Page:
Monday, March 16, 2015

Clarence Thomas, the Eccentric

By Cass R. Sunstein

U.S. Supreme Court justices may be wise, obtuse, fair or political, but we don't ordinarily think of them as eccentric. William O. Douglas, who was on the court in the middle of the 20th century, has long counted as the only unambiguously eccentric justice. But now, as an opinion on separation of powers issued last week makes clear, Justice Clarence Thomas has joined him.

A judge can be counted as eccentric if he holds positions that don't fit with established law and that depart, frequently and significantly, from those that prevail within the court. A judge who is eccentric is not necessarily wrong, and eccentricity can be appealing. To many liberals, and especially to many law students, Justice Douglas seemed bold and admirably rebellious, in part because he was not bound by precedents.

As early as 1949, Douglas insisted that the “search for a static security -- in the law or elsewhere -- is misguided.” In his view, “security can only be achieved through constant change, through the wise discarding of old ideas that have outlived their usefulness, and through the adapting of others to current facts.” In his 36 years on the Court, he practiced what he preached.

Douglas believed that the First Amendment forbids any regulation of sexually explicit speech, including the most obscene, and that it essentially obliterates the law of libel (at least when public issues are being discussed). A lifelong lover of nature, he famously argued that trees, streams and other inanimate objects should have standing to bring suit in federal court. He also insisted on an expansive right of privacy, including “freedom to wander and to loaf” and broad “control over the development of one’s intellect, interests, tastes and personality.”

Justice Thomas is also a fan of liberty, but ideologically he stands at the opposite pole from Douglas, and he interprets the Constitution in a radically different way. More than any justice in history, he is an originalist, insisting that the Constitution’s provisions should be interpreted to mean what they meant at the time they were ratified.

Read the rest here.


  1. How extraordinary, that an attempt to understand what a person meant when they wrote something, and more importantly the underlying principles that guided them when they wrote it, is eccentric!

  2. Sunstein states: "A judge can be counted as eccentric if he holds positions that don't fit with established law and that depart, frequently and significantly, from those that prevail within the court." This is law by democracy, law by mob rule or law by whoever controls the court. There are no eternal truths, no sacred rights of man, just the random urges of the man in power. Unfortunately, rather than extraordinary this is becoming an accepted rule of human behavior. See Climate Change, Obamacare, medicare, SS, Public Education, Endless War...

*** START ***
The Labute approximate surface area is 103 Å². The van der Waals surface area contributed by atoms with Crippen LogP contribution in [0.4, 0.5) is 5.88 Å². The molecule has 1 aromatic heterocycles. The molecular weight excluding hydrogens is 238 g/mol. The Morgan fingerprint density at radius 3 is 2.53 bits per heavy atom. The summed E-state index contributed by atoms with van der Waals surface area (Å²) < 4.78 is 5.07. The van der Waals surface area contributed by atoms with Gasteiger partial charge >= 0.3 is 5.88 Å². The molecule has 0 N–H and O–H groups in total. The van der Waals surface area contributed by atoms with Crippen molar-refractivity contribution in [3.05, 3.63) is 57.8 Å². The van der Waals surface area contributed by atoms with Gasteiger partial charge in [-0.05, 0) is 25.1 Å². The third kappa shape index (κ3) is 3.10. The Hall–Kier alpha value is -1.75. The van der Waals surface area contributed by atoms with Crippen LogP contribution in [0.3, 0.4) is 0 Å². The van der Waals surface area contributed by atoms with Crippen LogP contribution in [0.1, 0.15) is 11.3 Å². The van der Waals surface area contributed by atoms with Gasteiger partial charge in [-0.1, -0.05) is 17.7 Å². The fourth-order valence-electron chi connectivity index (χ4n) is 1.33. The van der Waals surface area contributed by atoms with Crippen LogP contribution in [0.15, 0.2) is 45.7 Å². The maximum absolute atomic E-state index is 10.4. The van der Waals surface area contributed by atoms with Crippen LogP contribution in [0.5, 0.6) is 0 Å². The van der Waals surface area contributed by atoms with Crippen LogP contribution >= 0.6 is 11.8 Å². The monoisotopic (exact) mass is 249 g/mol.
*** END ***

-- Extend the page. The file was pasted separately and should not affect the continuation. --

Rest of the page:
3. The profound Mr. Sunstein:

    The results can be unquestionably eccentric. Last week, Thomas announced his view that Congress lacks the constitutional power to give administrative agencies (such as the Department of Health and Human Services and the Environmental Protection Agency) the authority to “formulate generally applicable rules of private conduct.” That’s radical stuff. It appears to suggest that HHS can't issue binding rules to implement the Affordable Care Act and that EPA can't issue the air quality rules that have defined its work for more than four decades.

    The eccentric Justice Thomas:

    The Constitution does not vest the Federal Government with an undifferentiated “governmental power.” Instead, the Constitution identifies three types of governmental power and, in the Vesting Clauses, commits them to three branches of Government. Those Clauses provide that “[a]ll legislative Powers herein granted shall be vested in a Congress of the United States,” Art. I, §1, “[t]he executive Power shall be vested in a President of the United States,” Art. II, §1, cl. 1, and “[t]he judicial Power of the United States, shall be vested in one supreme Court, and in such inferior Courts as the Congress may from time to time ordain and establish,” Art. III, §1. These grants are exclusive.

  4. Cass Sunstein? Really? Somehow, I'm unable to work up much of a feeling over anything that progressive doodlebug might have to say.